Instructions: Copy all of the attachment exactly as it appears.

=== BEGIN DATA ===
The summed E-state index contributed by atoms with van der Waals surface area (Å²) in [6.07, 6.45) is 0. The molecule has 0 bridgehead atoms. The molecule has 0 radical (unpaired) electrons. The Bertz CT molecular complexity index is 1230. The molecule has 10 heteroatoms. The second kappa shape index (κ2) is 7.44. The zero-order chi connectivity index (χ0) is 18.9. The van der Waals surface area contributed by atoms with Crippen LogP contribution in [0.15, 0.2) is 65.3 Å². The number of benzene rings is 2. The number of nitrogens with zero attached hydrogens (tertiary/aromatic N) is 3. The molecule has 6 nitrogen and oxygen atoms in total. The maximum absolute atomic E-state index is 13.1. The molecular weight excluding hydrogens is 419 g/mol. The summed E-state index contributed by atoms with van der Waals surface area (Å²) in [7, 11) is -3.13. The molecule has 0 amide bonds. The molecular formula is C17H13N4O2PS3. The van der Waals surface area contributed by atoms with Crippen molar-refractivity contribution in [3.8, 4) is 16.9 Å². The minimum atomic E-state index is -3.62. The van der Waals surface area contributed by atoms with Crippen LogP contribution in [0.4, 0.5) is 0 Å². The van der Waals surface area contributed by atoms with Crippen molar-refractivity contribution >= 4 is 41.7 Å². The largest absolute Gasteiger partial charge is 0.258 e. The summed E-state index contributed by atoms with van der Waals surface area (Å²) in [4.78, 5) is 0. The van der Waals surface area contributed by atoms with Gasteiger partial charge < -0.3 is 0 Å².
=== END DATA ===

The summed E-state index contributed by atoms with van der Waals surface area (Å²) in [6.07, 6.45) is 0. The molecule has 0 bridgehead atoms. The molecule has 0 radical (unpaired) electrons. The Bertz CT molecular complexity index is 1230. The molecule has 10 heteroatoms. The second kappa shape index (κ2) is 7.44. The zero-order chi connectivity index (χ0) is 18.9. The van der Waals surface area contributed by atoms with Crippen LogP contribution in [0.15, 0.2) is 65.3 Å². The number of benzene rings is 2. The number of nitrogens with zero attached hydrogens (tertiary/aromatic N) is 3. The molecule has 6 nitrogen and oxygen atoms in total. The maximum absolute atomic E-state index is 13.1. The molecular weight excluding hydrogens is 419 g/mol. The summed E-state index contributed by atoms with van der Waals surface area (Å²) in [7, 11) is -3.13. The molecule has 0 amide bonds. The molecular formula is C17H13N4O2PS3. The van der Waals surface area contributed by atoms with Crippen molar-refractivity contribution in [3.8, 4) is 16.9 Å². The minimum atomic E-state index is -3.62. The van der Waals surface area contributed by atoms with Crippen LogP contribution in [0.4, 0.5) is 0 Å². The van der Waals surface area contributed by atoms with Crippen molar-refractivity contribution >= 4 is 41.7 Å². The largest absolute Gasteiger partial charge is 0.258 e. The summed E-state index contributed by atoms with van der Waals surface area (Å²) in [4.78, 5) is 0. The van der Waals surface area contributed by atoms with Gasteiger partial charge < -0.3 is 0 Å².